A couple weeks ago I shared the template for an editorial calendar that’s served me well, in various incarnations, over the last seven or eight years of content program management. It’s a flexible format that can be adjusted to meet a program’s specific needs and I like it more than anything else I’ve found, so I’m going to keep using it.

That ed cal included a column for “Audience,” which I said should be used to tag which audience segment that particular nugget of content was being drafted to appeal to. Knowing that can help you draft different social posts differently to make different value propositions and calls to action that appeal more directly to the needs and behaviors of different audience types.

In order to do that effectively, I and my colleagues developed an audience matrix, a screenshot of which is shared here.

editorial calendar audience matrix

Before I get to what all is here, let me briefly recount the origins of this beautiful program resource.

I think it was late 2012 or when a client shared with us a massive report they had commissioned that detailed the demographics, interests, habits and more of its customer base. Paging through the report you could find out what stage of life someone was in and what they were looking for from the company, what kind of buying behavior they were engaging in and so much more. There were four distinct groups that were of high interest to the client.

We immediately wanted to use this data to better inform what we were doing with the social program. If we knew that X Person was on Y Platform for Z Reason, we could take the customization of our content production up several notches. But we needed to figure out how to do that.

For about an hour, we whiteboarded different models. Eventually, we arrived at a rough version we thought had potential and over the course of the next week or so I refined it, working through not just the categorization system itself but also how it could be applied to the daily content program in an easy and sustainable way.

This matrix was the result of all that.

It works roughly like the timetable for a train: If you want to find out what audience will be most interested in – and likely to take action on – the news you’re about to post find the appropriate outlet on the left and follow your finger over until you land on the row for the business unit that news relates to.

So let’s say you have four audience types: Sizzling Seniors, Exciting Xers, Marvelous Millennials and Terrific Teens.

You also have four business divisions that are part of the content program: Sales, Recruiting, Marketing and Brand PR.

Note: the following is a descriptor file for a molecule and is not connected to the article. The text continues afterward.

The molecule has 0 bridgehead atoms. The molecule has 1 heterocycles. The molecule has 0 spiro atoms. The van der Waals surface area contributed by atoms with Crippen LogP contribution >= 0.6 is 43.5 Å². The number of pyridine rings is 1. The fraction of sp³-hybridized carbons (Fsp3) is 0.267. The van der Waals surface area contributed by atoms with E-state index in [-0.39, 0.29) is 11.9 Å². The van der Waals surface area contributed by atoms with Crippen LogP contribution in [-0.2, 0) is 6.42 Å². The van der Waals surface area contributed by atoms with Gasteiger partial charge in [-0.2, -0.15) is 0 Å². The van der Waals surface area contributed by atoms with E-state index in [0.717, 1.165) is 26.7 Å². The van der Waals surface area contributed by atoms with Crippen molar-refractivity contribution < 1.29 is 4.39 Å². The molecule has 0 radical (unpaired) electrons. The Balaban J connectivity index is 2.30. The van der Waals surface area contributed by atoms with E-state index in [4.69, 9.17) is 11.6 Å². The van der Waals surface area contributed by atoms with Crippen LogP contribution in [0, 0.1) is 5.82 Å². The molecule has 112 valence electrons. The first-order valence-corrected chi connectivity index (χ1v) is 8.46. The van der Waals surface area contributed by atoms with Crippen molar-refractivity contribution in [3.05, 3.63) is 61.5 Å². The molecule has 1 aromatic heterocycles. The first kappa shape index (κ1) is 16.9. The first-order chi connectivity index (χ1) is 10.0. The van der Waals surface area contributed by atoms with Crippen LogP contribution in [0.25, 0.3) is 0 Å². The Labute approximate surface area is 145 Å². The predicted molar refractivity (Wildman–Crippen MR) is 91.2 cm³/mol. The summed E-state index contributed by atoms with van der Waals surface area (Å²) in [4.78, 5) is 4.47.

Finally, you have four platforms you publish to: Twitter, Facebook, Instagram and LinkedIn.

In this scenario, you want to share news of a corporate acquisition. You’ve determined you’ll share the news on Twitter, Facebook and LinkedIn because you know the audience on Instagram doesn’t care about these kinds of announcements. The metrics you track regularly clearly show that.

So you consult the matrix and see that on LinkedIn it’s Sizzling Seniors who are most interested in Brand PR news while on Twitter it’s Exciting Xers and on Facebook it’s Marvelous Millennials. It’s not that there aren’t other cohorts on each channel, but that kind of news is going to be most interesting to those specific audiences.

Because you’ve put the work into a brand style guide for the content program (the subject of several possible future posts), you know that to reach Seniors you have to be serious and informational while both Xers and Millennials want a more self-effacing tone.

That information will help you create unique copy that has a greater chance of resonating with that audience.

This isn’t easy. And for every company and program, it’s going to be different. It requires a level of audience analysis that isn’t easy or cheap. Getting everyone in the program on board with that kind of customization is a labor unto itself, something that’s often overlooked in the fluffy industry trade stories about brand Twitter accounts featuring a snarky attitude that becomes everyone’s obsession for roughly three weeks.

Believe me when I say it’s worth it. Implementing this kind of rigor and structure – which again came *after* the creation of a program style guide and then informed a revision of that document – takes work, though it helps if you have talented people who are skilled communicators (not just “good at Twitter”) on the team.

It pays off, though. After we went through this exercise and worked out the operational kinks the program saw a rise in already-substantial engagement levels across all the networks we managed that was sustained over the life of the program. Not just that, but click-throughs and conversions improved as well. The benefit to the program was tangible and measurable.

Have questions about what’s here? Hit me up in the comments or on Twitter and I’m more than happy to talk through things. As my colleagues who were involved in the creation of this matrix can attest, I tend to geek out about it and relish any opportunity to do so.

Chris Thilk is a freelance writer and content strategist who lives in the Chicago suburbs.

Leave a Reply

Fill in your details below or click an icon to log in:

WordPress.com Logo

You are commenting using your WordPress.com account. Log Out / Change )

Twitter picture

You are commenting using your Twitter account. Log Out / Change )

Facebook photo

You are commenting using your Facebook account. Log Out / Change )

Google+ photo

You are commenting using your Google+ account. Log Out / Change )

Connecting to %s